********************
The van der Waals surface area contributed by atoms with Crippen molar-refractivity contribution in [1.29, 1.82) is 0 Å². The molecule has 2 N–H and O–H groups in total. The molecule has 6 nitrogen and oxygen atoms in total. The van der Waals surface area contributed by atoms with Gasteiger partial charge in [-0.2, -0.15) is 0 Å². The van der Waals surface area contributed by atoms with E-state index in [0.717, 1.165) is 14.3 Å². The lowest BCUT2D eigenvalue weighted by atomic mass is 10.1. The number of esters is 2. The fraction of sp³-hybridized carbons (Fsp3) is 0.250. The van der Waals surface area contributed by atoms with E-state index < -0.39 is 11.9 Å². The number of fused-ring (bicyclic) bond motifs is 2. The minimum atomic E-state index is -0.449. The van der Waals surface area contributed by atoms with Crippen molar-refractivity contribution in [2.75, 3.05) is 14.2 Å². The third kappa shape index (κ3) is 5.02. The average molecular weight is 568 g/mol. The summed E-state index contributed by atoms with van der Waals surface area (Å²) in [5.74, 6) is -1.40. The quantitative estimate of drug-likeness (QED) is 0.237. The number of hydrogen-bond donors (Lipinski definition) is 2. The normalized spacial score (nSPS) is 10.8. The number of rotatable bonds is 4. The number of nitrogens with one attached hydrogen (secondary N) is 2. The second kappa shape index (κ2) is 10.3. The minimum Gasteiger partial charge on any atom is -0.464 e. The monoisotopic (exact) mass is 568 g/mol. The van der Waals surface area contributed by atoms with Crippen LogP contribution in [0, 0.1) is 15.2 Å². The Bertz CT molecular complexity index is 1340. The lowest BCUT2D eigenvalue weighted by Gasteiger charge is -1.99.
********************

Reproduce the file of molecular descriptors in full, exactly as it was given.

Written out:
The van der Waals surface area contributed by atoms with Crippen molar-refractivity contribution in [1.29, 1.82) is 0 Å². The molecule has 2 N–H and O–H groups in total. The molecule has 6 nitrogen and oxygen atoms in total. The van der Waals surface area contributed by atoms with Gasteiger partial charge in [-0.2, -0.15) is 0 Å². The van der Waals surface area contributed by atoms with E-state index in [0.717, 1.165) is 14.3 Å². The lowest BCUT2D eigenvalue weighted by atomic mass is 10.1. The number of esters is 2. The fraction of sp³-hybridized carbons (Fsp3) is 0.250. The van der Waals surface area contributed by atoms with E-state index < -0.39 is 11.9 Å². The number of fused-ring (bicyclic) bond motifs is 2. The minimum atomic E-state index is -0.449. The van der Waals surface area contributed by atoms with Crippen molar-refractivity contribution in [2.75, 3.05) is 14.2 Å². The third kappa shape index (κ3) is 5.02. The average molecular weight is 568 g/mol. The summed E-state index contributed by atoms with van der Waals surface area (Å²) in [5.74, 6) is -1.40. The quantitative estimate of drug-likeness (QED) is 0.237. The number of hydrogen-bond donors (Lipinski definition) is 2. The normalized spacial score (nSPS) is 10.8. The number of rotatable bonds is 4. The number of nitrogens with one attached hydrogen (secondary N) is 2. The second kappa shape index (κ2) is 10.3. The minimum Gasteiger partial charge on any atom is -0.464 e. The monoisotopic (exact) mass is 568 g/mol. The van der Waals surface area contributed by atoms with Crippen LogP contribution in [0, 0.1) is 15.2 Å². The Bertz CT molecular complexity index is 1340. The lowest BCUT2D eigenvalue weighted by Gasteiger charge is -1.99.